Overall, both Roy's strengths and weaknesses are more pronounced than in Melee. While his sweetspotted attacks are more rewarding, he has to fight even closer in order to rack up damage due to his decreased range, while his sub-par survivability makes his playstyle highly risky. Due to this, it is difficult to say how much Roy has improved from Melee, and while he has been improved since said game, other returning veterans were also buffed to varying degrees.
Roy received some minor buffs from game updates. Update 1.1.0 gave Blazer additional hitboxes, making it easier to land. However, the same update reduced the damage outputs of its first and last hits, which slightly weakened its KO potential. The changes to shield mechanics brought about by updates 1.1.0 and 1.1.1 have made Roy's sweetspotted attacks much safer at the cost of his sourspotted attacks being unsafer, to the point where his semi-clone, Lucina, has safer attacks than both him and Marth. Lastly and most prominently, update 1.1.4 decreased the landing lag on all of his aerials and improved Double-Edge Dance's start-up and ending lag.
In competitive play
Tier placement and history
Roy's initial perception among the community was very positive; players almost immediately recognized his powerful offense due to the prominent strengths of his sweetspotted attacks, heavily damaging throw set-ups, and significantly improved mobility. These views were especially noted because his semi-clone, Marth, as well as Lucina, were considered poor characters at the time. Despite his extremely low representation, which is unseen of a perceived high-tier character, most of the community believed that Roy was a viable character, with ZeRo notably going as far as saying he was the best sword-wielding character in the game.
Even so, his viability was then disputed due to his poor tournament representation and results; furthermore, characters considered worse than him received a variety of buffs in later updates, with a corresponding increase in tournament results and representation than Roy, while his weaknesses were made much more apparent to the community. As such, opinions on Roy quickly started to change due to his vulnerability to combos, weak recovery, and how his playstyle forces him to approach as close as possible despite having a weak approach. In spite of these flaws and his poor representation and results, Roy was ranked 32nd on the first tier list, placing him at the top of the F tier and making him the highest ranked low-tier character.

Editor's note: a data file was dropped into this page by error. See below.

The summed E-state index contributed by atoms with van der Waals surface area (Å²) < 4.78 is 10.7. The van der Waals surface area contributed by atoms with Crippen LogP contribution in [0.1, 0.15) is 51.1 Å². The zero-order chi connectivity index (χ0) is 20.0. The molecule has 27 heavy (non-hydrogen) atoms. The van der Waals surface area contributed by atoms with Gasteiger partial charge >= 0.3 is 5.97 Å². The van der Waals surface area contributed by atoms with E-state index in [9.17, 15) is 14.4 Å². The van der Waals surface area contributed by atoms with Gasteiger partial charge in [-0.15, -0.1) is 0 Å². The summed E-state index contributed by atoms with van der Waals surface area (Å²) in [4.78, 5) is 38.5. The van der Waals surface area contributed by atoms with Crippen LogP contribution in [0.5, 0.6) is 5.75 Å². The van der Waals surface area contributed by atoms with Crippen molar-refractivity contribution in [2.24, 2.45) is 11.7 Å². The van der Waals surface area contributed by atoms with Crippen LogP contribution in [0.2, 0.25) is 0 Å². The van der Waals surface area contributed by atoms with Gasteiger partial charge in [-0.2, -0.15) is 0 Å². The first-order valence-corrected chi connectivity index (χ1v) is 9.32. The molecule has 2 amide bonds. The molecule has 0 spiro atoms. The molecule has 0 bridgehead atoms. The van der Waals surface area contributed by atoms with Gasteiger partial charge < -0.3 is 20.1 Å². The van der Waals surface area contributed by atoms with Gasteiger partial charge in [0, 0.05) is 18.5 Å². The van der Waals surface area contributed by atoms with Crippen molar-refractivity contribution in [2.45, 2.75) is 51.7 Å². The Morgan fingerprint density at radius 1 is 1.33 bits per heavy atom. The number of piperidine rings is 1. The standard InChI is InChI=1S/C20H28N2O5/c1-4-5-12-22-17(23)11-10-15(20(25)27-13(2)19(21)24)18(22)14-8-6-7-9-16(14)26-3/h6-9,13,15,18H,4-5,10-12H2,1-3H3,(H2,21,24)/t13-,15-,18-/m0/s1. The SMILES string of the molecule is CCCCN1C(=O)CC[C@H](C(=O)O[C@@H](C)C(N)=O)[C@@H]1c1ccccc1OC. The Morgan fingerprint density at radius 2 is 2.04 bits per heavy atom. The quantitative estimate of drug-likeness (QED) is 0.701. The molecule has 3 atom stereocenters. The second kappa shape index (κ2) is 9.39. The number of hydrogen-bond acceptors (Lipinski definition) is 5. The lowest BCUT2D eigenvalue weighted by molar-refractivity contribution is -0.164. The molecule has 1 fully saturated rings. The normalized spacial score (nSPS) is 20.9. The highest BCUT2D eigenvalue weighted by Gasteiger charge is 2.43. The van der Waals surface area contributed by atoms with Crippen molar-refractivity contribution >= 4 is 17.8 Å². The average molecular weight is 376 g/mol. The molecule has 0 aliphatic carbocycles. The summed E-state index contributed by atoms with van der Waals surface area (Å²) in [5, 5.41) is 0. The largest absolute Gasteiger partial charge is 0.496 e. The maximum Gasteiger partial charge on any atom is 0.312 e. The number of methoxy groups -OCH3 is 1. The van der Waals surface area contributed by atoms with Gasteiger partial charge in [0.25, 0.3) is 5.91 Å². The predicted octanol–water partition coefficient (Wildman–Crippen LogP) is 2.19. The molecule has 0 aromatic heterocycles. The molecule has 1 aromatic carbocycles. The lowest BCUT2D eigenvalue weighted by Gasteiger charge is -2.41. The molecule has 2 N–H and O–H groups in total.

However, update 1.1.4 granted Marth and Lucina major buffs that significantly increased their effectiveness, while Roy only gained minor landing lag decreases to his aerials. This resulted in them, especially Marth, achieving improved results from professionals and saw their opinions reassessed as those of a high-tier and a mid-tier character, respectively. Conversely, Roy remained a low-tier character due to the minimal effectiveness of his buffs from update 1.1.4. His position relative to the cast, however, was still disputed; some professionals like ZeRo reconsidered him to be on the lower end of the mid-tier, whereas others like Abadango considered him one of the worst characters in the game. In spite of his poor tournament representation, he received some results from the few professionals who do main him. The biggest upset occurred at Super Smash Con 2016, where Ryo used Roy at in an impressive, yet ironical two-game win streak over Abadango's Mewtwo, with Abadango later counterpicking Ryo's Roy with Rosalina & Luma and winning by a slim margin. These results, however, were not enough to repair Roy's negative perception, and subsequently saw Roy being ranked 50th on the second tier list, placing him at the bottom of the G tier and resulting in him plummeting from the top of the low-tier to the bottom of the low-tier.
All in all, Roy's standing relative to the cast remains among the most contentious of all characters. While his tournament representation and overall results still remain minimal overall, three Roy players (Spark, VoiD and ScAtt) managed to place 4th, 7th and 25th, respectively, at Smash the Record 2016 with the former two having played against each other in a Roy ditto. Ryo also managed to win grand finals at Kill Roy: Volume 2. When coupled with the aforementioned performances, Roy's overall viability has become debatable, to the point that he could possibly achieve a higher ranking on the subsequent tier list.